Formerly, Cirsova: Heroic Fantasy and Science Fiction Magazine, the new title is Cirsova: Magazine of Thrilling Adventure and Daring Suspense.  The name change signifies both a shift and focus and an attempt to more squarely brand the magazine based on its content: as a modern day pulp magazine, something “adventure” conveys better than “fantasy and science fiction.”  Per the editor, he sees Cirsova as more of an Argosy than a Magazine of Fantasy & Science Fiction.

So how well does the issue reflect that?  The Tarzan fragment (more on that in a bit!) is an obvious aide.  Tarzan is speculative fiction, if not obviously so.  But it doesn’t fit into any of the modern SF genre categories.  In addition to the Tarzan story, I would group 3-5 of the other stories into the “adventure” category rather than one of the more usual and modern SF genres.  Not a sharp change, but not an insubstantial one either and probably just what the editor was looking for—he never intended to drop the fantasy and science fiction entirely.  There are still plenty of examples of those, including a wonderfully bizarre and grotesque Vancian tale, a novelette that would have been at home in Weird Tales, and a couple science fiction that would have fit right in during the Golden Age of Science Fiction.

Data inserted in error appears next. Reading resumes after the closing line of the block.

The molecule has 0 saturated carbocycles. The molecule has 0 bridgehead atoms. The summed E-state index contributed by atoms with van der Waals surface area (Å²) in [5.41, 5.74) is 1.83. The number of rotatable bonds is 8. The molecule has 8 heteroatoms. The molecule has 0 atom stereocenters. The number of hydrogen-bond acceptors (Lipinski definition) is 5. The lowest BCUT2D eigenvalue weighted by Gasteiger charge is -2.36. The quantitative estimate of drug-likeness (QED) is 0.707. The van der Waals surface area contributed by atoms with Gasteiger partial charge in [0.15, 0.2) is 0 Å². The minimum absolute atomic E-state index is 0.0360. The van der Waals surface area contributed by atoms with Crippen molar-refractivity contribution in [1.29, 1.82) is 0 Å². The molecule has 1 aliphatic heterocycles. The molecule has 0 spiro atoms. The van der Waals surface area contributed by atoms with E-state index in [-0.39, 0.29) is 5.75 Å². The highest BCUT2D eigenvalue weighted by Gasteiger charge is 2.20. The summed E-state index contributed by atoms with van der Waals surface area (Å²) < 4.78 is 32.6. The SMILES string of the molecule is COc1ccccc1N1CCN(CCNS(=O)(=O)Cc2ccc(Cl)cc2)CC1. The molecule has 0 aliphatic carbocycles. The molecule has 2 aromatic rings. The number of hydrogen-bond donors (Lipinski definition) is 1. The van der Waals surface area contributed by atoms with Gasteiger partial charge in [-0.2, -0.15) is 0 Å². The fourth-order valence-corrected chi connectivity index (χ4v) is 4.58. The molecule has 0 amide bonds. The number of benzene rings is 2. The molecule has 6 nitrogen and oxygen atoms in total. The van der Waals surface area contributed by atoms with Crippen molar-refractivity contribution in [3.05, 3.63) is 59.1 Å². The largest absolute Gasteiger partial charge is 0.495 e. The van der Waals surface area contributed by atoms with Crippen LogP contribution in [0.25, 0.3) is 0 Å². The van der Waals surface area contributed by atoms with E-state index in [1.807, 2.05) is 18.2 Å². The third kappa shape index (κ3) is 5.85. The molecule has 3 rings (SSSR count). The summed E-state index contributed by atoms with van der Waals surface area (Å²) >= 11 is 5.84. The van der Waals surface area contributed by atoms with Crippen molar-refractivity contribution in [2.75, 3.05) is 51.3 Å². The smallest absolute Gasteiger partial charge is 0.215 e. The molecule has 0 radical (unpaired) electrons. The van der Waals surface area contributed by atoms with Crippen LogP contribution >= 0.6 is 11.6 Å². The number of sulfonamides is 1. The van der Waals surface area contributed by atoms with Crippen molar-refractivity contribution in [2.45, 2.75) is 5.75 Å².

The big news here, of course, is the Tarzan fragment.  The story of the fragment is as good (better, honestly) than the story in the fragment.  The fragment lay undiscovered for decades.  When it was discovered, several writers passed on completing it.  Michael Tierney (a Cirsova regular) agreed to do it.  Before he did, though, Burroughs’ grandson Danton, also the president of Edgar Rice Burroughs Inc., died.  When Tierney resumed discussion of the fragment with ERB, Inc., they initially did not realize that he was talking about a fragment rather than a piece of Tierney’s original work.  Eventually the confusion was rectified and, remarkably, the original of the fragment, thought lost in a fire, was discovered.  (You can read the full story here.)

The finished Tarzan fragment is also responsible for what is probably my second favorite Cirsova cover.

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Posted in Adventure, Book Reviews, Throwback SF | Tagged | 7 Comments